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Indiana Corn: Neonics Pose Risk to Honey Bees, Yield Benefits Elusive

Indiana Corn: Neonics Pose Risk to Honey Bees, Yield Benefits Elusive

👤By Shari Finnell, Purdue University 🕔May 22, 2017

Nearly every foraging honey bee in the state of Indiana will encounter neonicotinoids during corn planting season, and the common seed treatments produced no improvement in crop yield, according to a Purdue University study. Neonicotinoids, including clothianidin and thiamethoxam, are

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Indiana: Agribusiness Finance Seminar, West Lafayette, July 18-21

Indiana: Agribusiness Finance Seminar, West Lafayette, July 18-21

👤By Jennifer Stewart-Burton, Purdue University 🕔May 19, 2017

Purdue University’s Center for Food and Agricultural Business will host a four-day seminar in July to help non-financial managers better understand how their decisions impact profitability. Agribusiness Finance for Non-Financial Managers is July 18-21 on the university’s West Lafayette campus.

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Indiana Corn: Problems in Ponded Fields

Indiana Corn: Problems in Ponded Fields

👤By Kiersten Wise and Gail Ruhl, Purdue University 🕔May 18, 2017

Heavy rain and ponding in Indiana cornfields this spring have increased the prevalence of seedling blights. Two minor diseases, crazy top and Physoderma brown spot, may also be problematic in areas where corn was underwater for 24-48 hours. Seedling blights

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Purdue Offers Herbicide Resistant Weed Screening

Purdue Offers Herbicide Resistant Weed Screening

👤By Joe Ikley, Travis Legleiter, and Bill Johnson, Purdue University 🕔May 18, 2017

The Purdue Weed Science group is again offering herbicide resistance screening for Palmer amaranth, waterhemp, and giant ragweed for the 2017 growing season.  The resistance screens include glyphosate (group 9) and ALS-inhibitor (group 2) assays for giant ragweed, as well

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Indiana Corn: Assessing Frost, Cold Injury to Young Plants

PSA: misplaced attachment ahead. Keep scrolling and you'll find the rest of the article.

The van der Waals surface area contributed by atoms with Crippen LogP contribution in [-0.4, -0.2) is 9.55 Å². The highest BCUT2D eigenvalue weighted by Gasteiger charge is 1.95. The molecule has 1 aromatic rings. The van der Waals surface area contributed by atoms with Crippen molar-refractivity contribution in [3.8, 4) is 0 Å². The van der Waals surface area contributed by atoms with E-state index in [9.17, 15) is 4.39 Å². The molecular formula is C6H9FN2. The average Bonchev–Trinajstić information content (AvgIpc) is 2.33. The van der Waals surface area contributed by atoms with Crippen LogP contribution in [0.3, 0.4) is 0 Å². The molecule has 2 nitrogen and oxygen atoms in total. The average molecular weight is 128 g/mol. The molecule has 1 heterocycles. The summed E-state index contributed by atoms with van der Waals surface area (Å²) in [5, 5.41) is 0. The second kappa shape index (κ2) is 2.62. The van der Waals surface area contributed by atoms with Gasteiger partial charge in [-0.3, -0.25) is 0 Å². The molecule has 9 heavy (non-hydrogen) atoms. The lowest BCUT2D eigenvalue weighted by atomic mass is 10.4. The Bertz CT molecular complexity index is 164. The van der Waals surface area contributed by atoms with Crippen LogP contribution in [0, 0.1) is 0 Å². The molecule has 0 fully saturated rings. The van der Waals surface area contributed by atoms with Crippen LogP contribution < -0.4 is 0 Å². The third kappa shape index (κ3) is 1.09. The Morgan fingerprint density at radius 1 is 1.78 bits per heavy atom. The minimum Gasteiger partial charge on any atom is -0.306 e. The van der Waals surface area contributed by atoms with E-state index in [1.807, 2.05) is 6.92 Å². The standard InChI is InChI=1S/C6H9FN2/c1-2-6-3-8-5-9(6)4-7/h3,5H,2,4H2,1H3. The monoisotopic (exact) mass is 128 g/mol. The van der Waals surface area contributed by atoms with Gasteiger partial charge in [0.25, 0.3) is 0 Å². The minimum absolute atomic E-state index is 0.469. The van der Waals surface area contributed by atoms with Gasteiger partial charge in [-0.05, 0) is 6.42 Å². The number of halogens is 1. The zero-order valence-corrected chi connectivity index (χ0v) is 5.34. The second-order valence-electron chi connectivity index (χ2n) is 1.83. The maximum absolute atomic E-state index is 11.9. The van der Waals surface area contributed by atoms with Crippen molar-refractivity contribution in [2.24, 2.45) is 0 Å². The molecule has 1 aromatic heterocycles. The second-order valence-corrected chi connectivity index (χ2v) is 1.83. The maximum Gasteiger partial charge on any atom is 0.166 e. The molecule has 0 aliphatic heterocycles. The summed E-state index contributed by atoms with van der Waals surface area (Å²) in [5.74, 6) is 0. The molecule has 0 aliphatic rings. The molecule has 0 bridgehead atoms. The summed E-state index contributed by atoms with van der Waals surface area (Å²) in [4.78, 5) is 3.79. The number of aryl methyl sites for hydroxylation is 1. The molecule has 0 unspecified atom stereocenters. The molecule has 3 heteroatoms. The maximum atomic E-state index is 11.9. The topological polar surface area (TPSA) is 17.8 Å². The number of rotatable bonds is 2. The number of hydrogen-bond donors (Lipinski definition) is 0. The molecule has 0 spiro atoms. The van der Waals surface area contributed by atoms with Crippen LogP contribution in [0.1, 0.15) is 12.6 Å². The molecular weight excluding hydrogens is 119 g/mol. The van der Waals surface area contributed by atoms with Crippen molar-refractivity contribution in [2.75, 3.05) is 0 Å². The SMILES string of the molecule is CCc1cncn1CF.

Indiana Corn: Assessing Frost, Cold Injury to Young Plants

🕔May 12, 2017

The risk of damaging spring frost events is one of the downsides to planting corn earlier than normal, but is one growers often accept when early spring field conditions are otherwise suitable for planting. However, the threat of low temperatures

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Indiana Corn: Replant Considerations for 2017

Indiana Corn: Replant Considerations for 2017

👤By Bob Nielsen, Purdue University 🕔May 12, 2017

The recent spate of rainy weather and chilly temperatures does not bode well for some corn fields planted prior to the onset of the nasty weather. Problems with germination, emergence, or survival of emerged seedlings are likely to occur in

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Indiana: Farm Business Strategic Decision Making Program, West Lafayette, June 13-15

Indiana: Farm Business Strategic Decision Making Program, West Lafayette, June 13-15

👤By Jennifer Stewart-Burton, Purdue University 🕔May 10, 2017

Purdue University faculty experts will help food and agricultural business professionals make better business decisions at the upcoming Strategic Decision Making program, June 13-15, in West Lafayette. The program is hosted by Purdue’s Center for Food and Agricultural Business. It

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Indiana Corn: Methods to Control ‘Volunteer’ Corn When Replanting

Indiana Corn: Methods to Control ‘Volunteer’ Corn When Replanting

👤By Joe Ikley, Travis Legleiter, and Bill Johnson, Purdue University 🕔May 5, 2017

Due to the recent cold wet weather, corn planted in late April has struggled to emerge and there are a number of fields which will need to be replanted. The purpose of this article is to discuss the options to

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Indiana Corn, Soybeans: Planting Pace Hasn’t Changed Much in 20 Years, Despite Improved Machinery

Indiana Corn, Soybeans: Planting Pace Hasn’t Changed Much in 20 Years, Despite Improved Machinery

👤By Bob Nielsen, Purdue University 🕔May 5, 2017

The number of 30-, 40-, and 60-ft wide (or larger) field crop planters across the U.S. Midwest is greater today than, say, twenty years ago. Certainly, individual farmers can plant more acres of corn and soybean per day with today’s

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Indiana Corn: The Planting Date Conundrum

Indiana Corn: The Planting Date Conundrum

👤By Bob Nielsen, Purdue University 🕔May 5, 2017

Conventional wisdom says that the prime planting window to maximize corn yields in much of Indiana opens about April 20 and closes about May 10. This “window” typically opens about one week later across the northern tier of Indiana counties

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